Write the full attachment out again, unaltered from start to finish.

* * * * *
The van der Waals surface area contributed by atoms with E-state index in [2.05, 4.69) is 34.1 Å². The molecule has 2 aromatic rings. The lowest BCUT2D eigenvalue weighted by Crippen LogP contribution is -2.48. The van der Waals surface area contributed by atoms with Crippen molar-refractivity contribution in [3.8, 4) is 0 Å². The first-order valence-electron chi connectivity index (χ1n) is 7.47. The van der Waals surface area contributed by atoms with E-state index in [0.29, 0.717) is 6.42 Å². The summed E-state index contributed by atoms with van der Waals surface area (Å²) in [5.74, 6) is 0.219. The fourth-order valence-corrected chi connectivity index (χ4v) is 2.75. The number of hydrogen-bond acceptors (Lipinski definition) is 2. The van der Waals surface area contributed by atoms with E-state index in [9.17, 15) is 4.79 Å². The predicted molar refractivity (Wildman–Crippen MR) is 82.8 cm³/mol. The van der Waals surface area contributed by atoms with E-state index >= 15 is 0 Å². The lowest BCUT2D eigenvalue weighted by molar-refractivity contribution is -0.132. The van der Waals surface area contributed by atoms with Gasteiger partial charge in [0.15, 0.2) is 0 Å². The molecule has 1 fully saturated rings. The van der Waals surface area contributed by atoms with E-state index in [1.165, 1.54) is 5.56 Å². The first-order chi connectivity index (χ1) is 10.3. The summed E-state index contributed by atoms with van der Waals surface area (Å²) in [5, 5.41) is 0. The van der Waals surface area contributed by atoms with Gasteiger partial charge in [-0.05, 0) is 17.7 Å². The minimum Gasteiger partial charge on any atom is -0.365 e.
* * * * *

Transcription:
The van der Waals surface area contributed by atoms with E-state index in [2.05, 4.69) is 34.1 Å². The molecule has 2 aromatic rings. The lowest BCUT2D eigenvalue weighted by Crippen LogP contribution is -2.48. The van der Waals surface area contributed by atoms with Crippen molar-refractivity contribution in [3.8, 4) is 0 Å². The first-order valence-electron chi connectivity index (χ1n) is 7.47. The van der Waals surface area contributed by atoms with E-state index in [0.29, 0.717) is 6.42 Å². The summed E-state index contributed by atoms with van der Waals surface area (Å²) in [5.74, 6) is 0.219. The fourth-order valence-corrected chi connectivity index (χ4v) is 2.75. The number of hydrogen-bond acceptors (Lipinski definition) is 2. The van der Waals surface area contributed by atoms with E-state index in [9.17, 15) is 4.79 Å². The predicted molar refractivity (Wildman–Crippen MR) is 82.8 cm³/mol. The van der Waals surface area contributed by atoms with E-state index >= 15 is 0 Å². The lowest BCUT2D eigenvalue weighted by molar-refractivity contribution is -0.132. The van der Waals surface area contributed by atoms with Gasteiger partial charge in [0.15, 0.2) is 0 Å². The molecule has 1 fully saturated rings. The van der Waals surface area contributed by atoms with E-state index in [1.165, 1.54) is 5.56 Å². The first-order chi connectivity index (χ1) is 10.3. The summed E-state index contributed by atoms with van der Waals surface area (Å²) in [5, 5.41) is 0. The van der Waals surface area contributed by atoms with Gasteiger partial charge in [-0.05, 0) is 17.7 Å². The minimum Gasteiger partial charge on any atom is -0.365 e.